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Thread: Strange readings on A0..

  1. #1

    Strange readings on A0..

    Hey folks, I built a 4 button circuit as per https://github.com/dxinteractive/AnalogMultiButton, essentially to read the four pushbuttons through a single analog pin. Now, I built this on the Mega, and got steady 1023 readings while no button was pressed - I believe this is the expected behavior - the number would change depending on which button I was pressing. Fine.

    Now I've attached it to the Teensy 3.6 (image attached)
    Click image for larger version. 

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    and I'm getting very noisy readings from A0 with no buttons pressed. I've even tried running a 3.3v line directly to the A0 pin to see if I'd get steady 1023 then.. Nope.

    Here's what I'm seeing:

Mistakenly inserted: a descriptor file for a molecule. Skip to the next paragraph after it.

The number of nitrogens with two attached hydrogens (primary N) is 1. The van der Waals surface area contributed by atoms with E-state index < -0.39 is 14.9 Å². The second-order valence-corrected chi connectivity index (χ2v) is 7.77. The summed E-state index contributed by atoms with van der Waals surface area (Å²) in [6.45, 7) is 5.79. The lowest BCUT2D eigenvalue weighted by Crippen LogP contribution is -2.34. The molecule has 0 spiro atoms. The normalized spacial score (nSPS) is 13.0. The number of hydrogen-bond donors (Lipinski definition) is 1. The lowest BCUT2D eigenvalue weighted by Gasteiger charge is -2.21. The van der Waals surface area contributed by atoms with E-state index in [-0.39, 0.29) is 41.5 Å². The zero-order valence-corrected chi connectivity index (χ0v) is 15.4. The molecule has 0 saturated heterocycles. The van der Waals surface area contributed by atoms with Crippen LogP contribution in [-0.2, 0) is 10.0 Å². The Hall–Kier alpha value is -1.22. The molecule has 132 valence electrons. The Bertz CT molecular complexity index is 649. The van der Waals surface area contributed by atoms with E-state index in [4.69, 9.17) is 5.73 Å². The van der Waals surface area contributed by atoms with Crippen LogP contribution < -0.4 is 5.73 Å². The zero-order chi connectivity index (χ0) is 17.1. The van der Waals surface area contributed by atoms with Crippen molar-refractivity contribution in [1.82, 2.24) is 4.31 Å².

Code:
    803
    804
    820
    806
    818
    812
    825
    814
    795
    794
    804
    819
    800
    805
    819
    808
    821
    816
    815
    803
    817
    793
    822
    806
    809
    807
    782
    804
    805

    and here's the code - essentially the example code, with a button added.

    Code:
    // include the AnalogMultiButton library#include <AnalogMultiButton.h>
    
    
    // define the pin you want to use
    const int BUTTONS_PIN = A0;
    
    
    // set how many buttons you have connected
    const int BUTTONS_TOTAL = 4;
    
    
    // find out what the value of analogRead is when you press each of your buttons and put them in this array
    // you can find this out by putting Serial.println(analogRead(BUTTONS_PIN)); in your loop() and opening the serial monitor to see the values
    // make sure they are in order of smallest to largest
    const int BUTTONS_VALUES[BUTTONS_TOTAL] = {1, 962, 510,612};
    
    
    // you can also define constants for each of your buttons, which makes your code easier to read